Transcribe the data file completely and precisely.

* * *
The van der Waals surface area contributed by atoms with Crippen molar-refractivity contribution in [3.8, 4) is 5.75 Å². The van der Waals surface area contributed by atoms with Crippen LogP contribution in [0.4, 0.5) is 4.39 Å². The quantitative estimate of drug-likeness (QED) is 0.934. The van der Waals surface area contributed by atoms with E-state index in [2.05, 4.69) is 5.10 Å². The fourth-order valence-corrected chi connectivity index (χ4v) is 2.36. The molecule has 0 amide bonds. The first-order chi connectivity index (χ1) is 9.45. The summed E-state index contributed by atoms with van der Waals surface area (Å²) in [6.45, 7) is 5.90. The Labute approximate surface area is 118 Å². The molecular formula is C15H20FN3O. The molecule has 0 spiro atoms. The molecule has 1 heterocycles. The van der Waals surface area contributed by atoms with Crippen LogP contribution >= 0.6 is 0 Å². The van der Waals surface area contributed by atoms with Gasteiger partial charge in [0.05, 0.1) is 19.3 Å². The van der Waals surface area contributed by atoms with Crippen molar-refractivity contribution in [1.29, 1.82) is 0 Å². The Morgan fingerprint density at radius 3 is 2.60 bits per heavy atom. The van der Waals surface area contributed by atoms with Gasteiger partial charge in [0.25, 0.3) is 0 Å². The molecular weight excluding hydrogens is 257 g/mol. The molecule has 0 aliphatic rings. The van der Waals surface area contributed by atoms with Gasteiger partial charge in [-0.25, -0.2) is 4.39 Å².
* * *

The van der Waals surface area contributed by atoms with Crippen molar-refractivity contribution in [3.8, 4) is 5.75 Å². The van der Waals surface area contributed by atoms with Crippen LogP contribution in [0.4, 0.5) is 4.39 Å². The quantitative estimate of drug-likeness (QED) is 0.934. The van der Waals surface area contributed by atoms with E-state index in [2.05, 4.69) is 5.10 Å². The fourth-order valence-corrected chi connectivity index (χ4v) is 2.36. The molecule has 0 amide bonds. The first-order chi connectivity index (χ1) is 9.45. The summed E-state index contributed by atoms with van der Waals surface area (Å²) in [6.45, 7) is 5.90. The Labute approximate surface area is 118 Å². The molecular formula is C15H20FN3O. The molecule has 0 spiro atoms. The molecule has 1 heterocycles. The van der Waals surface area contributed by atoms with Crippen LogP contribution >= 0.6 is 0 Å². The van der Waals surface area contributed by atoms with Gasteiger partial charge in [0.05, 0.1) is 19.3 Å². The van der Waals surface area contributed by atoms with Crippen molar-refractivity contribution in [1.29, 1.82) is 0 Å². The Morgan fingerprint density at radius 3 is 2.60 bits per heavy atom. The van der Waals surface area contributed by atoms with Gasteiger partial charge in [0.25, 0.3) is 0 Å². The molecular weight excluding hydrogens is 257 g/mol. The molecule has 0 aliphatic rings. The van der Waals surface area contributed by atoms with Gasteiger partial charge in [-0.25, -0.2) is 4.39 Å².